Friday, May 26, 2023

The Pierre Chambrun series by Hugh Pentecost

 I love looking at some of the older forgotten book posts and this one really peaked my interest. AGAIN.

(From Kaye Barley in the archives)

The Pierre Chambrun series by Hugh Pentecost

Hugh Pentecost. I thought I had remembered the
PERFECT forgotten books. Perfect! Couldn’t wait to squeal about an author who I haven’t heard mentioned in forever. You can imagine how my chin hit the floor as I read Lesa Holstine’s November 28th blog post when the name Hugh Pentecost jumped off the page at me.

But, Lesa and I do tend to enjoy a lot of the same books, so perhaps not too surprising. Except this was a series which ended in 1988! How ironic is it for the two of us to want to re-read and remember these books at exactly the same time, and want to bring them to “Friday’s Forgotten Books?” It gives even more emphasis to the fact that they deserve to be remembered. Lesa did her usual excellent job in bringing these books to life and stirring some interest.

If you haven’t already read the Pierre Chambrun series, I too encourage you to try to find them and give them a try. I
think my love of and curiosity regarding all things having to do with hotels must stem from discovering Kay Thompson’s ELOISE at an early age. I find myself drawn to books which have hotels as a “character.” Especially a luxury hotel, which is a world unto itself. Upon discovering this series, I was in heaven. I continue re-reading the novels and short stories simply to lose myself in the Beaumont Hotel.

Hugh Pentecost was the pseudonym of Judson Philips (1903-1989). Philips was a founding member of the Mystery Writers of America and served as its third president, in addition to being Grand Master in 1973. Pentecost’s luxurious Beaumont Hotel is the leading character in 22 books. When asked if the Beaumont was based on the Plaza, the Ritz, or another luxury New York City hotel, Mr. Pentecost replied that although he knew these grandhotels well, none of them were as well known to him, nor as well loved, as his own Beaumont, which was as real to him as his own home.

While we don’t ever find Eloise scampering the halls of the Beaumont, there’s a host of interesting characters with their own stories and secrets to keep us entertained. At the start of the series, which was begun in 1962, we’re introduced to Pierre Chambrun who is the much admired, well loved, lord and master over the Beaumont. We’re also introduced to a cast of supporting characters – most of whom are still employed by the hotel when the series ends in 1988. The
re are few character changes; but the changes are important to the series, and I think perhaps one of the reasons for its successful, long life. They include replacing Mr. Chambrun’s original insignificant secretary with the intriguing Ms. Ruysdale. The involvement between Chambrun and Ruysdale is developed slowly and intricately during the series until the very last line in the very last book leaving no mistake as to the nature of their relationship.

Another important change is losing a likeable key character, Alison Barnwell, public relations manager. Alison marries and she and her husband move away from the city to open their own hotel. By replacing Alison with Mark Ha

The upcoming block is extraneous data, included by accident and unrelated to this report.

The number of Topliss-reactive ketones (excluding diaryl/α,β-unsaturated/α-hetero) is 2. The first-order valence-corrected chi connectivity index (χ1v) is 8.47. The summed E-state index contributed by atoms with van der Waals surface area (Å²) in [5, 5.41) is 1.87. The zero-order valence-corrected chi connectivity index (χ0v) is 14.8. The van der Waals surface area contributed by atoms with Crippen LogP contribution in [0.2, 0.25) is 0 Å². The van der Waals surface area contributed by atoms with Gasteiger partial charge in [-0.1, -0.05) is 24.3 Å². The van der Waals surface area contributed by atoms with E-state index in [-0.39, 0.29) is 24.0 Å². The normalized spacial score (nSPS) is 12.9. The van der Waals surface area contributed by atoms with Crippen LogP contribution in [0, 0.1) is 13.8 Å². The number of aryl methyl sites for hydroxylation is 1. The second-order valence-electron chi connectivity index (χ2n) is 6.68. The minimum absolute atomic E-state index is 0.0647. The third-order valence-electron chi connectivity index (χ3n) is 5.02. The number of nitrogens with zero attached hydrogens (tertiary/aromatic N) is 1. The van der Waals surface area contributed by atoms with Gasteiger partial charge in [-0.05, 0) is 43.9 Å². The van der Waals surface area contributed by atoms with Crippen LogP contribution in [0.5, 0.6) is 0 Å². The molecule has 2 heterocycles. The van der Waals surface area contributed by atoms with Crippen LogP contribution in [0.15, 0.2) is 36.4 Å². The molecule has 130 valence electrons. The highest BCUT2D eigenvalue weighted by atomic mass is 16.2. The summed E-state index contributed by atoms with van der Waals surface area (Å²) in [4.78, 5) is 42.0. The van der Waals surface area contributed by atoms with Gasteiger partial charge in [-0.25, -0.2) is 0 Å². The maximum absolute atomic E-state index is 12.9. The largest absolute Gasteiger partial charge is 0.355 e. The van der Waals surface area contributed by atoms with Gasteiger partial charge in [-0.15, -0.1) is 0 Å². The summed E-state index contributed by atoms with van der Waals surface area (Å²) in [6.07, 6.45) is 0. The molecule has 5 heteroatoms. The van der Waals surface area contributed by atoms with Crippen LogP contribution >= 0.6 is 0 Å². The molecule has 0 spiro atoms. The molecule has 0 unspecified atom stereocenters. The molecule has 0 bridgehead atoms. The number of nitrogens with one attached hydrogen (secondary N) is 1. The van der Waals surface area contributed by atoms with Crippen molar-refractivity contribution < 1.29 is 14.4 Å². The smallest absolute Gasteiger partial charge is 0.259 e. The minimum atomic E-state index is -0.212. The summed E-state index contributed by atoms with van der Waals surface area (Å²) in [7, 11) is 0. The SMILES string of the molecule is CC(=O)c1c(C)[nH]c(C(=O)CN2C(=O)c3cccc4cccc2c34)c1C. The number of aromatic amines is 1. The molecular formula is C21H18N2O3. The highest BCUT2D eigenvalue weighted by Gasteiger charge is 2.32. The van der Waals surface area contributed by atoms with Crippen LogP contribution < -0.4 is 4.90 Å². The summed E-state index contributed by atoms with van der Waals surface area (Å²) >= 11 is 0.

skell, the series gains its “voice.” It's through Mark that the rest of the stories are told. The relationship between Mark and Pierre is very much like that between Nero Wolfe and Archie. A relationship which would not have been as wholly believable with a female character during this time period. One additional recurring character who remains a favorite is the elderly Mrs.Victoria Haven. Penthouse resident. One time stage star, and legendary beauty. A woman of great dignity, intelligence, mystery and humor. My favorite books in the series are the ones which include Mrs. Haven. Into this close, closed and tight knit community fall the adventures of the rich and famous, infamous, innocent or not so, scrupulous or unscrupulous, always intriguing visitors with mysteries begging to be solved.


Jerry House said...

I have enjoyed everything I've read by Pentecost/Philps. In a career that spanned 68 years and a large number of series detectives, his stories were seamless and professional.

Margot Kinberg said...

Glad to be reminded of this series, Patti. I like the Chambrun character a lot.

Jeff Meyerson said...

I read the first in the series and found it dull. But don't go by that.

Nice review.

TracyK said...

I enjoyed these books when I was younger, and I still enjoy hotels as a setting, so I read another book from the series in 2019 and enjoyed it. The book I read was Death After Breakfast. I have a couple more of this series on my shelves to read.

George said...

I've read more than a dozen Hugh Pentecost/Philips books. I agree with Jerry: his stories were seamless and professional. And, like Tracy, a have several Pentecost books in the Chambrun series waiting to be read. Very nice review!

Todd Mason said...

I've read "Pentecost" short fiction over the decades as it's popped up, and don't remember not enjoying it. And, as I mentioned in reviewing Boucher's last YEAR'S BEST DETECTIVE STORIES the other week, AB credits him with inventing the police procedural (at least, I take it, in fairly realistic detail, as opposed to how Poe through "Sapper" could be cited as precedents).